Earlier studies have been one-sided or restricted in their point of view; they were motivated primarily by the desire to extend the classical theory of graphs, or were lattice-theoretic approaches confined to axiomatics and algebraic dependence. These approaches largely ignored the original geometric motivations.
The present work brings all these aspects together in order to emphasize the many-sidedness of combinatorial geometry, and to point up the unifying role it may well play in current developments in combinatorics and its applications.
The book defines the axiomatics of combinatorial geometry, describes a variety of geometrical examples, and discusses the notion of a strong map between geometries. In addition, there is a brief presentation of coordinatization theory and a sketch of two important lines of future work, the "critical problem" and matching theory. The full chapter titles are given below.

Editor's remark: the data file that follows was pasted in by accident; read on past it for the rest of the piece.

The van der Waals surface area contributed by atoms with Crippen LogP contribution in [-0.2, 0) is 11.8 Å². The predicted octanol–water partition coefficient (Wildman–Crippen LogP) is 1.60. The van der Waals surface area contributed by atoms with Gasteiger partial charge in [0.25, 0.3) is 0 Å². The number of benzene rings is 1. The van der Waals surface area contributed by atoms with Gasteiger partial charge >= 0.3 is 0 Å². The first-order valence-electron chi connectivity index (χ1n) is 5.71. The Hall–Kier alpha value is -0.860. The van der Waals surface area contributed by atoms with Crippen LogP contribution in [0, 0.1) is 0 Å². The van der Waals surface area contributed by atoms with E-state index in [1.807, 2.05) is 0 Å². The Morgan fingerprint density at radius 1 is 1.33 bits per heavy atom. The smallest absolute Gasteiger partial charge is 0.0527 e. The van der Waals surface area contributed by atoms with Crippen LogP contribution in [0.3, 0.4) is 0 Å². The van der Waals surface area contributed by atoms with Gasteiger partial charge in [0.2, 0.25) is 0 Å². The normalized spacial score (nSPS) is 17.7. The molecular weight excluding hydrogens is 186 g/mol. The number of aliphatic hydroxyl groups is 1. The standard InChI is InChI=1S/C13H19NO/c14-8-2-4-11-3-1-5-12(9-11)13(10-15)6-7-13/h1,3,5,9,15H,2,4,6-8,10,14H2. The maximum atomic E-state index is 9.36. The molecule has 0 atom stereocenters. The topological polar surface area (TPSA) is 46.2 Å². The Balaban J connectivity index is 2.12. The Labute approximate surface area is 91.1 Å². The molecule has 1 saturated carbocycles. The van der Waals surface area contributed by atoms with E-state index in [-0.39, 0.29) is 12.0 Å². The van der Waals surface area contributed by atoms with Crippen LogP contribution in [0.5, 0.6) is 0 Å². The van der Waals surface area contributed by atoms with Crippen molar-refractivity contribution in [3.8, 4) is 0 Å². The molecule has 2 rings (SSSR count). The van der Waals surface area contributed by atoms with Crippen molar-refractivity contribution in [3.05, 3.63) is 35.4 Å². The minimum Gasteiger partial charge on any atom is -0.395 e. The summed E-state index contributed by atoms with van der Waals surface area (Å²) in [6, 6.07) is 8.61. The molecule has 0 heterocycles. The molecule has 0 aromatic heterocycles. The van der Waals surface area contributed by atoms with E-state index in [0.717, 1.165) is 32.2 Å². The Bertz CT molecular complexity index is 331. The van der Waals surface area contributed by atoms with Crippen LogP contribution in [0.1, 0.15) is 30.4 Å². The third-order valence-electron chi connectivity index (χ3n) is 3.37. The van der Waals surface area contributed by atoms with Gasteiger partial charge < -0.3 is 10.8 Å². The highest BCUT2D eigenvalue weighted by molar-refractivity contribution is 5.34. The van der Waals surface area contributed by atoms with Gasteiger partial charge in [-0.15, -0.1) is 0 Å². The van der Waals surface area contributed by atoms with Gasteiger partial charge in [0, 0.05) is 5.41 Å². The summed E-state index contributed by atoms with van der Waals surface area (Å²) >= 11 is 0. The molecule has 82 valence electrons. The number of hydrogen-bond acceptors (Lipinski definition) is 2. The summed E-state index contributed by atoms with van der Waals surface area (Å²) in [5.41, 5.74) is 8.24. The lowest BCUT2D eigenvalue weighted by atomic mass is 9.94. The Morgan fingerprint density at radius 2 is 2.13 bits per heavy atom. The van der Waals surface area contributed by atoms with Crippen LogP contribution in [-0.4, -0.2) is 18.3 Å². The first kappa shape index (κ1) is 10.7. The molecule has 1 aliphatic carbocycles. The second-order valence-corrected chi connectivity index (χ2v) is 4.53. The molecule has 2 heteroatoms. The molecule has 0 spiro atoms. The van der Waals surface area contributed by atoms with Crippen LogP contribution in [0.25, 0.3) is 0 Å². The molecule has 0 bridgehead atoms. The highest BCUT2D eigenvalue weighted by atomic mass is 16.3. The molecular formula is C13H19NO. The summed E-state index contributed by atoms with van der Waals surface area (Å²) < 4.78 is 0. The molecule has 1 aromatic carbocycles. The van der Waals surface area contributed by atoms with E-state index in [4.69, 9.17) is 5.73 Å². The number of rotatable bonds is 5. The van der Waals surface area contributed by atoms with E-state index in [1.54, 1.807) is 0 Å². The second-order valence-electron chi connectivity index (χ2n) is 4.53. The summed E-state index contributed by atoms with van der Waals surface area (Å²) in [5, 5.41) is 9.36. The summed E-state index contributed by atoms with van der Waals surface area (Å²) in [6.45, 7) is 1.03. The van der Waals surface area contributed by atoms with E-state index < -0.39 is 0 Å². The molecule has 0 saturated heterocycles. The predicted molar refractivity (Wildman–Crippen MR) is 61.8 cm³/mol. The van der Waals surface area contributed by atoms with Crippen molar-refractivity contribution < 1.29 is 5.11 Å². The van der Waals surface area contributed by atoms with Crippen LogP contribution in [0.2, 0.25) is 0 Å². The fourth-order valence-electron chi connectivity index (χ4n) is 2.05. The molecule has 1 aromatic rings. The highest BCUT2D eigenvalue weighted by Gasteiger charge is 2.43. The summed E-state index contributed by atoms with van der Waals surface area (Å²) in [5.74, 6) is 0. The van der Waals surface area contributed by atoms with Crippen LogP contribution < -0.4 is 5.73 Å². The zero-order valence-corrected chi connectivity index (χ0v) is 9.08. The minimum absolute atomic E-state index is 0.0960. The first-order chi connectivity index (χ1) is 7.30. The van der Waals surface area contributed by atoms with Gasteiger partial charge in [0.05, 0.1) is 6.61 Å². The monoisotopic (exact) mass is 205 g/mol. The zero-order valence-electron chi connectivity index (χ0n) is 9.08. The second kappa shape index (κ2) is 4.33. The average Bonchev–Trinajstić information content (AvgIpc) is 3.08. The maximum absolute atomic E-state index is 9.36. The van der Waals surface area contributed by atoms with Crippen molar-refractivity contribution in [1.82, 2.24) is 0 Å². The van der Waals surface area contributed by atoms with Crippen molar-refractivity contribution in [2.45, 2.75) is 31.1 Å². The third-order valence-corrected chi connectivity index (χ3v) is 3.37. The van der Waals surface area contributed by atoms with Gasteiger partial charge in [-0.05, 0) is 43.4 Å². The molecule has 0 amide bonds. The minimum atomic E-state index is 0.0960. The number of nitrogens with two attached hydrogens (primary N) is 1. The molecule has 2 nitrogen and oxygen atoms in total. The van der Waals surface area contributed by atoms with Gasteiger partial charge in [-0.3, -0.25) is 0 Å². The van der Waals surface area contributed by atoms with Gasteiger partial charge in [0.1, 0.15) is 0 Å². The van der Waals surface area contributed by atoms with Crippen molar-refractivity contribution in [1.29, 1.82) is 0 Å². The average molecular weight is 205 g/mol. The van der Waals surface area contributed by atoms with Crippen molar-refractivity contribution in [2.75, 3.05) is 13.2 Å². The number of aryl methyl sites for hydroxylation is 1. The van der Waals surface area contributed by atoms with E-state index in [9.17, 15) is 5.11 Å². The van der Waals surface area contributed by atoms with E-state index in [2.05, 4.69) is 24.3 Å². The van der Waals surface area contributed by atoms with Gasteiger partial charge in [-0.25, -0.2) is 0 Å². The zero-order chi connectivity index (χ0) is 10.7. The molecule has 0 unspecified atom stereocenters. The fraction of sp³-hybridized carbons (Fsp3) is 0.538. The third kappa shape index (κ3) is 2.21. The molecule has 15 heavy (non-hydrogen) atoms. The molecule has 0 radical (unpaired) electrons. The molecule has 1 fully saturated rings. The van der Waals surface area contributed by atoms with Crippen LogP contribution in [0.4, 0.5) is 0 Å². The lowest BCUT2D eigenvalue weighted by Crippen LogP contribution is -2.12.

Contents: 1. Introduction. 2. Geometrics and Geometric Lattices. 3. Six Classical Examples. 4. Span, Bases, Bonds, Dependence, and Circuits. 5. Cryptomorphic Versions of Geometry. 6. Simplicial Geometries. 7. Semimodular Functions. 8. A Glimpse of Matching Theory. 9. Maps. 10. The Extension Theorem. 11. Orthogonality. 12. Factorization of Relatively Complemented Lattices. 13. Factorization of Geometries. 14. Connected Sets. 15. Representation. 16. The Critical Problem. 17. Bibliography.